Ultimately the court dismissed the claims because the plaintiffs did not offer proof that the controlling company owned stock or was involved in the offering memorandum or corporate recapitalization, or that the controlling company disregarded corporate formalities, intermingled funds with the controlled company, had common officers, directors or staff; shared office space or telephone numbers; or interfered with the controlled company’s business decision-making process.

The court also dismissed the claims brought against the individual shareholders because the plaintiffs offered “…no evidence that they were ‘actually doing business in their individual capacities, shuttling their personal funds in and out of the corporations without regard to formality and to suit their immediate convenience.’”

Prior Caselaw: the Doctrine of Piercing the Corporate Veil

In Walkovszky v. Carlton, a 1966 decision issued by the Appellate Division, Second Department [see], the court explained that “[t]he law permits the incorporation of a business for the very purpose of enabling its proprietors to escape personal liability but, manifestly, the privilege is not without its limits. Broadly speaking, the courts will disregard the corporate form, or, to use accepted terminology, ‘pierce the corporate veil,’ whenever necessary ‘to prevent fraud or to achieve equity’.”

The court in Walkovszky, citing the renowned Justice Cardozo, goes on to further explain that “[i]n determining whether liability should be extended to reach assets beyond those belonging to the corporation, we are guided…by ‘general rules of agency’. In other words, whenever anyone uses control of the corporation to further his own rather than the corporation's business, he will be liable for the corporation's acts ‘upon the principle of respondeat superior applicable even where the agent is a natural person.’” Basically, if someone uses the corporation as an alternate ego for personal rather than business purposes, then said person will be liable for the acts of the corporation.

In Austin Powder Company v. McCullough [see], that court further held that “[w]hen a corporation has been so dominated by an individual or another corporation and its separate entity so ignored that it primarily transacts the dominator's business instead of its own and can be called the other's alter ego, the corporate form may be disregarded to achieve an equitable result.” Once the corporate veil is pierced, as the court in Walkovszky held, liability will extend to the individual, or to any other member or shareholder of the company and would include the corporation’s or LLC’s commercial dealings as well their negligent acts.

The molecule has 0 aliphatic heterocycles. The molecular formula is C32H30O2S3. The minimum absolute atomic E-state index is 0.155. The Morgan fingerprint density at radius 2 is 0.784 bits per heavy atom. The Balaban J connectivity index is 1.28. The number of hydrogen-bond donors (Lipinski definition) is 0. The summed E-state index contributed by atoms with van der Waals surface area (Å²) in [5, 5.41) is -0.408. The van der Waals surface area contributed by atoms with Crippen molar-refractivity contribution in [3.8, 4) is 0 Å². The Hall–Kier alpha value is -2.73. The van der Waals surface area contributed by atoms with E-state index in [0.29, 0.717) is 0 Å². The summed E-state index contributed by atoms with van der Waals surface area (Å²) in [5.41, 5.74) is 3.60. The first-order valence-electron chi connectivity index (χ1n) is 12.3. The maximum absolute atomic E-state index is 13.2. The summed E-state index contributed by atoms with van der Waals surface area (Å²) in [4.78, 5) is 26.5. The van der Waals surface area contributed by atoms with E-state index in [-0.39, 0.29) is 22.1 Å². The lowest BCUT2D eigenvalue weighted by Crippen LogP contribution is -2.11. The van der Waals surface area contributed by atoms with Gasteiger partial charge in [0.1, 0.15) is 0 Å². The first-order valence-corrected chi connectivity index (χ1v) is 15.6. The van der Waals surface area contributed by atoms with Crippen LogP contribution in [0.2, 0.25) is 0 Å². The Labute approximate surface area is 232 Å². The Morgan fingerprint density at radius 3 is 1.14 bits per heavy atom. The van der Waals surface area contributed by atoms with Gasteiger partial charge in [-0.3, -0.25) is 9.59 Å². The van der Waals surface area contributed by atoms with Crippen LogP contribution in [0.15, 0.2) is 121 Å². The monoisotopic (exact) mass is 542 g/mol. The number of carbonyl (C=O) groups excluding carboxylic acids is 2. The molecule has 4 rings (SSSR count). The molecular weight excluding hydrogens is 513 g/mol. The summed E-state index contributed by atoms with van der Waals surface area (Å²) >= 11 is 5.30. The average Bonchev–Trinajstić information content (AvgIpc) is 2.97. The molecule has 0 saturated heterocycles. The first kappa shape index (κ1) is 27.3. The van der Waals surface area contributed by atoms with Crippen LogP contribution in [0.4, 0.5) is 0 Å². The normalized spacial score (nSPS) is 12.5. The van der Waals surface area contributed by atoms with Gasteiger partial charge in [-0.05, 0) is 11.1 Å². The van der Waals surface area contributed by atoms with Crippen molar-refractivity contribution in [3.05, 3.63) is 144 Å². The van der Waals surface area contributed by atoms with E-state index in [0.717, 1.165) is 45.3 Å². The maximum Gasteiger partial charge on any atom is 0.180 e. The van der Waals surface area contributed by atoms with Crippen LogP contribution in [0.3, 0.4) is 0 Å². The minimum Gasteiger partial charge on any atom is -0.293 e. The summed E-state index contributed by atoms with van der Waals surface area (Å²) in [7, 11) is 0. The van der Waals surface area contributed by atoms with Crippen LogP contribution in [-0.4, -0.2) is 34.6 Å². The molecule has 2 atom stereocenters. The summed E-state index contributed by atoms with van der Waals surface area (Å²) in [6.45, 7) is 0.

The Importance of Following the Corporate Formalities

As discussed, corporations and LLCs are distinct from the individual shareholders who (or the separate parent entities that) form them. Among others, the main advantage is that the shareholders or members of a corporation or LLC are not held responsible for the debts, obligations, liabilities or even the negligence of the company.

Unfortunately, many fail to adhere to the legal requirements necessary to protect against losing the invaluable protection afforded to these entities. The most common entities that run the risk of losing the limited liability protection are small, closely held corporations and LLCs made up of family members or a small number of shareholders and members. However, it is also not uncommon for large corporations and LLCs to fail to follow the requisite parameters established under the law.

As highlighted by the court decisions above, individuals and entities risk losing the limited liability protection if the company, or the individual shareholders or members, engage in fraudulent activities, or do not follow the corporate formalities (e.g., establishing and following Bylaws for corporate entities, preparing operating agreements for LLCs, maintaining minutes, holding member or shareholder meetings, preparing resolutions for major corporate or LLC actions, etc.).

Even when there is only one shareholder or member (or a small few), meeting minutes must be maintained, and resolutions prepared. The corporate veil can also be pierced if the assets and funds of the corporation or LLC are commingled, and personal expenses are paid directly from the business accounts or if there is no real separation between the shareholders or members and the business itself. The corporate formalities must be adhered to because the courts will not think twice about piercing the corporate veil.  

One important thing professionals and real estate licensees, who are fiduciaries under the law, must be aware of is that the limited liability protection does not extend to that individual where there is a breach of fiduciary duty owed to a client. However, it would cover them for the obligations and liabilities of the corporate or LLC entity.

Therefore, it is important to understand all of the requirements before forming a corporation or LLC and also consult with legal and accounting professionals before setting any limited liability entity. There are many tax and legal nuances that need to be considered before any of these entities are formed.

Legal Column author John Dolgetta, Esq. is the principal of the law firm of Dolgetta Law, PLLC. For information about Dolgetta Law, PLLC and John Dolgetta, Esq., please visit The foregoing article is for informational purposes only and does not confer an attorney-client relationship and shall not be considered legal advice. The views and opinions expressed in this article are solely those of the author and do not necessarily reflect the views or positions of HGAR, its affiliates, or any other entity.

John Dolgetta, Esq.

Legal Column author John Dolgetta, Esq. is the principal of the law firm of Dolgetta Law, PLLC.